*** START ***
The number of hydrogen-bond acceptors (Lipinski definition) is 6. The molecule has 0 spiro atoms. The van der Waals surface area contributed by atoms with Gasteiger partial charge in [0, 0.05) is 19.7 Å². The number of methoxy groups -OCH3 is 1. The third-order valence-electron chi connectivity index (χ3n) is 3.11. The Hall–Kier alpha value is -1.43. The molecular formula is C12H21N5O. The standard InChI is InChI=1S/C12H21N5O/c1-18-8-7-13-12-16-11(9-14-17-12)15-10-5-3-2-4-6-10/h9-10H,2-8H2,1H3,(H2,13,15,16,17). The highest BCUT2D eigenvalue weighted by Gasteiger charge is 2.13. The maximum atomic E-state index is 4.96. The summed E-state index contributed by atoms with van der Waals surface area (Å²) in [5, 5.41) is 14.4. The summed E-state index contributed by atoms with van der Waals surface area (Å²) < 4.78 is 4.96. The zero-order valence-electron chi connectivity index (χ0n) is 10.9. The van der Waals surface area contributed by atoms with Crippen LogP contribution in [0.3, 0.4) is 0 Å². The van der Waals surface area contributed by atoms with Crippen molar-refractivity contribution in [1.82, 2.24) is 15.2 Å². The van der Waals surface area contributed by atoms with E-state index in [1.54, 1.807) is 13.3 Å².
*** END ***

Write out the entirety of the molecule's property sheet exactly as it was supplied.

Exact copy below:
The number of hydrogen-bond acceptors (Lipinski definition) is 6. The molecule has 0 spiro atoms. The van der Waals surface area contributed by atoms with Gasteiger partial charge in [0, 0.05) is 19.7 Å². The number of methoxy groups -OCH3 is 1. The third-order valence-electron chi connectivity index (χ3n) is 3.11. The Hall–Kier alpha value is -1.43. The molecular formula is C12H21N5O. The standard InChI is InChI=1S/C12H21N5O/c1-18-8-7-13-12-16-11(9-14-17-12)15-10-5-3-2-4-6-10/h9-10H,2-8H2,1H3,(H2,13,15,16,17). The highest BCUT2D eigenvalue weighted by Gasteiger charge is 2.13. The maximum atomic E-state index is 4.96. The summed E-state index contributed by atoms with van der Waals surface area (Å²) in [5, 5.41) is 14.4. The summed E-state index contributed by atoms with van der Waals surface area (Å²) < 4.78 is 4.96. The zero-order valence-electron chi connectivity index (χ0n) is 10.9. The van der Waals surface area contributed by atoms with Crippen LogP contribution in [0.3, 0.4) is 0 Å². The van der Waals surface area contributed by atoms with Crippen molar-refractivity contribution in [1.82, 2.24) is 15.2 Å². The van der Waals surface area contributed by atoms with E-state index in [1.54, 1.807) is 13.3 Å².